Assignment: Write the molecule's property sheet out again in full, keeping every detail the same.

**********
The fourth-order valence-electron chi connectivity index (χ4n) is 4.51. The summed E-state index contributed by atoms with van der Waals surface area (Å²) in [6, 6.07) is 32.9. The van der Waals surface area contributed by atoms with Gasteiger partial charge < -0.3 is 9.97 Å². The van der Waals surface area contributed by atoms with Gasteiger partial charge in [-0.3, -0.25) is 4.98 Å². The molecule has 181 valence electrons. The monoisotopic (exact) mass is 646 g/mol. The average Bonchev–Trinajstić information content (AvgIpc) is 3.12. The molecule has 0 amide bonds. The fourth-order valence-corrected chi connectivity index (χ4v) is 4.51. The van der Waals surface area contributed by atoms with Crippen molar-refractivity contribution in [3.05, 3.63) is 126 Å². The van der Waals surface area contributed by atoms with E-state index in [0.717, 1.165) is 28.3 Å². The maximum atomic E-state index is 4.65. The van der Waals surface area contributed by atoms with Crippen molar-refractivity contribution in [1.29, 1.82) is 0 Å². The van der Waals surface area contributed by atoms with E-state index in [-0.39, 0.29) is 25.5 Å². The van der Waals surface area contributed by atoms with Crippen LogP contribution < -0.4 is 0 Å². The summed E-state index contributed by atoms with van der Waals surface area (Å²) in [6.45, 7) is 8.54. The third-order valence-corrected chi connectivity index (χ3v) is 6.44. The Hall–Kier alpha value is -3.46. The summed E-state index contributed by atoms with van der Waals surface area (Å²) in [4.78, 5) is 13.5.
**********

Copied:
The fourth-order valence-electron chi connectivity index (χ4n) is 4.51. The summed E-state index contributed by atoms with van der Waals surface area (Å²) in [6, 6.07) is 32.9. The van der Waals surface area contributed by atoms with Gasteiger partial charge < -0.3 is 9.97 Å². The van der Waals surface area contributed by atoms with Gasteiger partial charge in [-0.3, -0.25) is 4.98 Å². The molecule has 181 valence electrons. The monoisotopic (exact) mass is 646 g/mol. The average Bonchev–Trinajstić information content (AvgIpc) is 3.12. The molecule has 0 amide bonds. The fourth-order valence-corrected chi connectivity index (χ4v) is 4.51. The van der Waals surface area contributed by atoms with Crippen molar-refractivity contribution in [3.05, 3.63) is 126 Å². The van der Waals surface area contributed by atoms with E-state index in [0.717, 1.165) is 28.3 Å². The maximum atomic E-state index is 4.65. The van der Waals surface area contributed by atoms with Crippen molar-refractivity contribution in [1.29, 1.82) is 0 Å². The van der Waals surface area contributed by atoms with E-state index in [-0.39, 0.29) is 25.5 Å². The van der Waals surface area contributed by atoms with Crippen LogP contribution < -0.4 is 0 Å². The summed E-state index contributed by atoms with van der Waals surface area (Å²) in [6.45, 7) is 8.54. The third-order valence-corrected chi connectivity index (χ3v) is 6.44. The Hall–Kier alpha value is -3.46. The summed E-state index contributed by atoms with van der Waals surface area (Å²) in [4.78, 5) is 13.5.